By Joe Jamnitzky
First off, I want to thank our editor, Brenda, for letting me write this article. I haven’t written anything here for well over a year now, for one reason or another, but since my first Lost & Found article was a David Bowie album, and my first new album review was also a David Bowie album, I reached out to her to see if she’d be gracious enough to let me contribute this to the magazine, and she was. So, thank you Brenda, for this chance.
I feel that anything I say about Bowie would be almost a cliche. That’s what happens when you have a career spanning over 50 years and manage to touch so many people in that time. The fact that he was always such an original artist makes it difficult to really write anything original about him, because there’s no way we could ever put him into words as well as he could.
Bowie had strong ties to the Philadelphia area. Not only has it always been considered one of his primary strongholds when it came to his fan base, but it’s a well known fact that the majority of the album Young Americans was recorded at Sigma Sound Studios, located in Philly. The stories of the fans who would wait outside the studio, hoping to hear any bit of the music being recorded, have been documented, some more hazily than others, but the outcome has never been forgotten. On one of the final days, he brought the group into the studio to hear the tapes that had been recorded, and up until he stopped touring, he would dedicate performances in Philly to the “Sigma Kids”.
For myself, I grew up on his music from a young age, thanks to my mother playing him constantly. While she grew up in the time of his classic ’70s output, I myself was in high school during his ’90s era; my first concert was seeing him and NIN in Camden, and it was one of the most rewarding experiences I ever had. As a hardcore fan, I remember being delighted at hearing him perform lesser known album tracks, such as “Joe the Lion” and “Teenage Wildlife”.
I was fortunate enough to see him a second time, at Borgata in 2004. I went to the second of two dates, and while I was bummed that I missed him playing “The Bewley Brothers”, it was made up for by getting to see him drag out “Fashion”, “Panic in Detroit”, and especially “Diamond Dogs”. In retrospect, I’m lucky, because this would end up being his final tour.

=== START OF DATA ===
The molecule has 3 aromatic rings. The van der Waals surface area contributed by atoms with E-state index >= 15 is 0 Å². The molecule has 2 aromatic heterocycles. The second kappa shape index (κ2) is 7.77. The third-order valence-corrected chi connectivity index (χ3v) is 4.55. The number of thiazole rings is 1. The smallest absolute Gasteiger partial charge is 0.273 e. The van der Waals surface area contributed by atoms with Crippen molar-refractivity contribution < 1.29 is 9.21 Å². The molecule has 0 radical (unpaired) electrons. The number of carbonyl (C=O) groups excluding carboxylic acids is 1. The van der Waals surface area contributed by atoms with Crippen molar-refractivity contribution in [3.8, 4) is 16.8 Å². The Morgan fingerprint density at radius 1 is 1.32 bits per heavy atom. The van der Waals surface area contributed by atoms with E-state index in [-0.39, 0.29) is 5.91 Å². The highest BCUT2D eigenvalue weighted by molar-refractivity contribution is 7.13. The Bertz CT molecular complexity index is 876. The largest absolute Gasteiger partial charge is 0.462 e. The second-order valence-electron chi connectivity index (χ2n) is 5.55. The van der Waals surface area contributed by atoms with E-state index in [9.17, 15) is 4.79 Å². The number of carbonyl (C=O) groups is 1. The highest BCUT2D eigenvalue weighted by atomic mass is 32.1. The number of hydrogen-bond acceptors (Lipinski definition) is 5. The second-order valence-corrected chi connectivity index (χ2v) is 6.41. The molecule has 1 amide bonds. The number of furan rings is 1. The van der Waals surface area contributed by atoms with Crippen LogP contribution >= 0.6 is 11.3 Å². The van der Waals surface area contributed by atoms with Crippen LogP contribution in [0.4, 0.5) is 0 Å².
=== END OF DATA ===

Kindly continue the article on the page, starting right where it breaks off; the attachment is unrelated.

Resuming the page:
It’s been well documented that he basically spent most of the 2006-2013 period in exile. It was assumed he retired, and indeed he spent most of his time being a family man, something which was well deserved. Then, out of nowhere, with no warning, came The Next Day. The album still holds up well for me, and while there was no tour (or even interviews), we still had videos, and he was obviously back.
When Blackstar was announced, there was the obvious excitement. Finally, he was releasing music regularly, and even had a play in the works, which had been a lifelong dream of his. Now, though, we know why…
It’s since been confirmed that he had been suffering from cancer for the past 18 months. This album was recorded with the intention of being his finale, his swan song. He released one last video, for “Lazarus”, the day before his birthday, and this was also a calculated move. The opening line, “Look up here, I’m in heaven”, and the closing shot of Bowie disappearing into a dark closet, were intentional. He told us…we just didn’t know it at the time.
I, personally, have been in tears, and am not ashamed to admit it. I was awake at 2:30am when I found out, and was hoping it was a hoax. Obviously it wasn’t.
This is a void that will never be filled, because he was one of a kind. Right until the end, though, he still had us fans in mind, wanting to give us the closing of his career on his terms, as only he could deliver it. By closing his career his way, he gave us something to use as closure as well. Blackstar was his goodbye, and while this death still hurts, still shakes us…at least he said goodbye to us.
“I’m not a prophet or a stone-age man
Just a mortal with potential of a superman
I’m living on…” – “Quicksand” by David Bowie, 1971
You will be greatly missed, but you will always live on.